3. For young children, challenge them to think about things they might want (desire) but which would be off limits to them. This is the “simple” concept of lust. It’s a good starting place for them to understand that we must stop ourselves from getting things to which we have no right. It’s the seed of temptation-resistance that you’re planting in their hearts. Here are some examples of things they might suggest:
Cookies in the jar
Breakables on the shelf
Toys that belong to someone else
Waking a sibling to play
Talking when he’s been told to go to sleep
Unbuckling a seat belt while the car is moving
Explain that, when we want to do things that we know are against the rules, we have to stop ourselves from doing those things. We have to be strong and say “No, I can wait until I have permission to do or have this.”
4. For all ages, go back to Genesis 3:6-21. Recount this profound passage to your kids in terms they can understand. Ask them how we know, from this passage that it is important to our God that His people are careful to wear enough clothes. Was the clothing that Adam and Eve made for themselves enough to please God? How do we know this?
5. There is no better time to plant seeds for modesty in dress in children than when they are ages 4-10. If you have girls this age, talk to them, in specifics, starting now about why “mothers” (women) should always wear clothing that covers their thighs, clothing that’s not too tight, that covers their chests, and that covers all of their tummies. This is a great time to have them start noticing those women around them–at the grocery store and the playground– who are not “careful” about what they wear. (It is important, in my judgment, to also tell them that you are making a plan about the way they will dress when they are teenagers and grown-ups; that little girls should just wear what Mama buys/sews for them. I think it’s important for them to come to trust the judgment of you, their mom; their first Titus 2 woman about when some article–a swimsuit or a shorter dress–becomes inappropriate. I do not believe that a swimsuit is inappropriate for a four-year-old, but I do believe it is so for a fourteen-year-old, in public.) Modesty in dress will become second-nature to them as they grow older when you start teaching this very early on. This is also a big part of your being a Titus 2 older woman. After all, you are older than your little girls!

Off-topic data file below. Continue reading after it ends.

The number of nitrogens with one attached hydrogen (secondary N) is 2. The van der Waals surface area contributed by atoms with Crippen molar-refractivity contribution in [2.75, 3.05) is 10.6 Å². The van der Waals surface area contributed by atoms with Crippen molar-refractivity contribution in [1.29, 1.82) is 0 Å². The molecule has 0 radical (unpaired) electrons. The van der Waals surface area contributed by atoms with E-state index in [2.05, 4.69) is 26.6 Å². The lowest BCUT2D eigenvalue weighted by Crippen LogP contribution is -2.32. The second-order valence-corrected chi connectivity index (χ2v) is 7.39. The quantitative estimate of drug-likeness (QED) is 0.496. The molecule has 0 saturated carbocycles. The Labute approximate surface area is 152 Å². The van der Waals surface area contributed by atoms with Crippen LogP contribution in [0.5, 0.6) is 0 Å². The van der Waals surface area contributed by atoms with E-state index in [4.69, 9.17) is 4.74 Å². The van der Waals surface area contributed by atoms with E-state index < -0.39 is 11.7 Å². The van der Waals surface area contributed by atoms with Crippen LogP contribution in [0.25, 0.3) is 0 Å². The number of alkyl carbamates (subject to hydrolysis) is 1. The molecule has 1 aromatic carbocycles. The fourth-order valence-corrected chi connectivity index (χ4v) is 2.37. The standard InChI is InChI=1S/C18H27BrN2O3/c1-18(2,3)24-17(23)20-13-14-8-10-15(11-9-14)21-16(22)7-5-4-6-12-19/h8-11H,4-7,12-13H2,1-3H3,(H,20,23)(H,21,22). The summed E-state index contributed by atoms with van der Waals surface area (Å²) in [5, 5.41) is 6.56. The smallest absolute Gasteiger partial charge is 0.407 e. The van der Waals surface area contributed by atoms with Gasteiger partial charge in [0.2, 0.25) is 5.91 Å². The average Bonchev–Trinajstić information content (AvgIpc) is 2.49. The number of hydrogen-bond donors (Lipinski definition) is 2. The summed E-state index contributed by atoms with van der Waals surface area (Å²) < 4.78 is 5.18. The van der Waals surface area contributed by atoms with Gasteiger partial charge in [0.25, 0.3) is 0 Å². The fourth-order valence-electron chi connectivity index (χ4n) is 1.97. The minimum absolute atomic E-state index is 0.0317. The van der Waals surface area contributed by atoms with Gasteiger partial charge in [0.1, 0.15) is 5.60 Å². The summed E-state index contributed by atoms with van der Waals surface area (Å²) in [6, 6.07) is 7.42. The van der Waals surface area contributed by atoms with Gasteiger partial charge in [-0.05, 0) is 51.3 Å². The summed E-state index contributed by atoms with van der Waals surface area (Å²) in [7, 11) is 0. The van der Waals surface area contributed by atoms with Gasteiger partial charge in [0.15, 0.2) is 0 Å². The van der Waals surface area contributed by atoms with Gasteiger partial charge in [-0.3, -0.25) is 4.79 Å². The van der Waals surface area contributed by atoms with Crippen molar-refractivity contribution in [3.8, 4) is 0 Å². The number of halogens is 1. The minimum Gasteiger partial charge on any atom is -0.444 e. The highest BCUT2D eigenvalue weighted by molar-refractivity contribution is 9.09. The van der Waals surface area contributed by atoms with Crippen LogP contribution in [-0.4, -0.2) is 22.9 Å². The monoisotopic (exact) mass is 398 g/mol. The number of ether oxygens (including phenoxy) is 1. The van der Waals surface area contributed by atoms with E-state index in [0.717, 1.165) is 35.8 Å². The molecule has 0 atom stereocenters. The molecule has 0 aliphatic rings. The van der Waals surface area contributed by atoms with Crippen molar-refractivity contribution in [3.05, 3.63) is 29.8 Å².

If you have little ones, have them take a clip-art of the human form and make it “have clothes that would please God.” Here’s one of many that can be found by googling human form clipart.
Have your little children draw a mommy face and “beautiful hair” and clothes on this “mommy” (Try to make her look like your mama!) so she will be modest. This is just a great way to help your kids know, from early ages, that God wants us to wear our clothes.
6. If you have teens, have them look at I Timothy 2:9,10 and look up the meanings of the five Greek words in bold below. Assign this for tomorrow night.This is great training. They need to be learning, as teens, to use a Greek lexicon. If you do not have one, we suggest that you download one for your computer or have a hard copy of Strong’s on the bookshelf. Show your teens how to find a word in the lexicon, if they do not already know this. You may need to help them a bit through the day tomorrow as they accomplish this. Tomorrow night, we’ll look at the definitions of these words.
...in like manner also, that the women adorn themselves in modest apparel, with propriety and moderation, not with braided hair or gold or pearls or costly clothing, but, which is proper for women professing godliness, with good works.
In the case that you don’t have a lexicon or the knowledge yet to use it, here’s the homework already done. Either way, make sure your teens have a copy of these definitions from Strong’s Greek Lexicon for tomorrow night.
modest-κόσμιος kosmios; from 2889 (in its primary sense); orderly, i.e. decorous: — of good behaviour, modest.
AV (2) – modest 1, of good behaviour 1;
well arranged, seemly, modest
propriety-g0127. αἰδώς aidōs; perhaps from 1 (as a negative particle) and 1492 (through the idea of downcast eyes); bashfulness, i.e. (towards men), modesty or (towards God) awe: — reverence, shamefacedness.
AV (2) – shamefacedness 1, reverence 1;
a sense of shame or honour, modesty, bashfulness, reverence, regard for others, respect
moderation-g4997. σωφροσύνη sōphrosynē; from 4998; soundness of mind, i.e. (literally) sanity or (figuratively) self-control: — soberness, sobriety.
AV (3) – sobriety 2, soberness 1;
soundness of mindself-control, sobriety
proper-g4241. πρέπω prepō; apparently a primary verb; to tower up (be conspicuous), i.e. (by implication) to be suitable or proper (third person singular present indicative, often used impersonally, it is fit or right): — become, comely.
AV (7) – become 6, comely 1;
to stand out, to be conspicuous, to be eminentto be becoming, seemly, fit
godliness: g2317. θεοσέβεια theosebeia; from 2318; devoutness, i.e. piety: — godliness.
AV (1) – godliness 1;
reverence towards God’s goodness
Pray with your kids.